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Union says FDA decision to allow Philip Morris to market HTPs will have devastating consequences

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The Union criticised FDA for its decision to allow PMI to market its IQOS heated tobacco product as a 'modified risk product.'

The Union criticised the decision by the U.S. Food and Drug Administration (FDA) to allow Philip Morris International (PMI) to market its IQOS heated tobacco product as a “modified risk tobacco product” (MRTP).

“The FDA´s decision will have absolutely devastating consequences,” said Dr Gan Quan, Director of Tobacco Control at The Union. “It is not a prediction but a blatant given that Philip Morris International will be bolstered by this brazen decision and aggressively market IQOS both in the United States and in lower- and middle-income countries by manipulating  the ‘reduced exposure’ information that this decision provides to entice non-smokers and young adults.”

In May The Union argued in its position paper, Where Bans are Best, that there was insufficient harm reduction evidence that novel products—both e-cigarettes and HTPs— are effective cessation devices for current smokers and that the tobacco industry’s primary motivation is not, as it claims, to help smokers transition from combustibles; instead, it is laser focused on targeting youth via advertisements, social media, event sponsorship, and paid promotions with influencers and celebrities.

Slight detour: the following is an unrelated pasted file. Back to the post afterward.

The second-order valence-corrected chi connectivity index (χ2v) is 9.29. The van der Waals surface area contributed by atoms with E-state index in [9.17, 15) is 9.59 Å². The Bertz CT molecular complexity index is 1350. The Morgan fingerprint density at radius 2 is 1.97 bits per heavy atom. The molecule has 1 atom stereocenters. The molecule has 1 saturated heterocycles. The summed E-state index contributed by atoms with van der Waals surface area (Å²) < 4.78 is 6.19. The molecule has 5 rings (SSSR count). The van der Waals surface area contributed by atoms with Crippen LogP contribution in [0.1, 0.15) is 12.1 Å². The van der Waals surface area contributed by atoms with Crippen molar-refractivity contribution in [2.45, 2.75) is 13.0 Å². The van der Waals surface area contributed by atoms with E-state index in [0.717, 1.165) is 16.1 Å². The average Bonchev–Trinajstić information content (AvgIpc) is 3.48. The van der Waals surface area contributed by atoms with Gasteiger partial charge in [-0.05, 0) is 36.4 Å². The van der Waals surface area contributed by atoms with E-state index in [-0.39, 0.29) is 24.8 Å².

Given its willingness to place faith in information provided by Philip Morris, The Union wishes the FDA had remembered with whom it was dealing—and had proceeded with extreme caution. This is a company that, upon receiving April 2019 premarket authorisation, deliberately mispresented its product as receiving FDA endorsement—and a stamp of approval. It is not a matter of if additional duplicitous behavior will ensue but, rather, how quickly.

The FDA’s claims—it states that it will “closely monitor” IQOS to ensure both that it is being used as a transition device among adult smokers and not by youth—would be far more reassuring if the organisation had a better track record on novel tobacco products.

“It took a solid three years for the FDA to ask JUUL for documents on youth sales,” said Gan Quan. “While the agency was asleep at the wheel, the company—which also purported to be interested in helping adult smokers—deliberately appealed to and became the e-cigarette of choice among high school students. JUUL is a kitten compared to Philip Morris International and legitimising its products in any way will prove to be disastrous public health policy.”